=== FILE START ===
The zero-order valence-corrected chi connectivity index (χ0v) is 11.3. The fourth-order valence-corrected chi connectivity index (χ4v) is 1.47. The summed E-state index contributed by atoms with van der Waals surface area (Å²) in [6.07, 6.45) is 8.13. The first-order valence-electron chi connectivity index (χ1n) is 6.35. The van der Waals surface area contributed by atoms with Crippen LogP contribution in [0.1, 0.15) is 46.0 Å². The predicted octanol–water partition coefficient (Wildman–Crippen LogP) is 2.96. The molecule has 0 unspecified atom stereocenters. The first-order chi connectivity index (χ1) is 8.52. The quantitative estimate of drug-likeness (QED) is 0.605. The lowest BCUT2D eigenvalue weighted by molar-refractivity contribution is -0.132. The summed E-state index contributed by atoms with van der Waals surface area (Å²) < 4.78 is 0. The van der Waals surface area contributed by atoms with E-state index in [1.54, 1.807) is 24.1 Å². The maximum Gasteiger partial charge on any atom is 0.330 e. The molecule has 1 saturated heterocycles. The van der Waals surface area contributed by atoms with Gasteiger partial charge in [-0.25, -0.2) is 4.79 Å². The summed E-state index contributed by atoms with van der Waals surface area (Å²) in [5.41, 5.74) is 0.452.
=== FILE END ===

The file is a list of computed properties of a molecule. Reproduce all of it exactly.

The zero-order valence-corrected chi connectivity index (χ0v) is 11.3. The fourth-order valence-corrected chi connectivity index (χ4v) is 1.47. The summed E-state index contributed by atoms with van der Waals surface area (Å²) in [6.07, 6.45) is 8.13. The first-order valence-electron chi connectivity index (χ1n) is 6.35. The van der Waals surface area contributed by atoms with Crippen LogP contribution in [0.1, 0.15) is 46.0 Å². The predicted octanol–water partition coefficient (Wildman–Crippen LogP) is 2.96. The molecule has 0 unspecified atom stereocenters. The first-order chi connectivity index (χ1) is 8.52. The quantitative estimate of drug-likeness (QED) is 0.605. The lowest BCUT2D eigenvalue weighted by molar-refractivity contribution is -0.132. The summed E-state index contributed by atoms with van der Waals surface area (Å²) < 4.78 is 0. The van der Waals surface area contributed by atoms with E-state index in [1.54, 1.807) is 24.1 Å². The maximum Gasteiger partial charge on any atom is 0.330 e. The molecule has 1 saturated heterocycles. The van der Waals surface area contributed by atoms with Gasteiger partial charge in [-0.25, -0.2) is 4.79 Å². The summed E-state index contributed by atoms with van der Waals surface area (Å²) in [5.41, 5.74) is 0.452.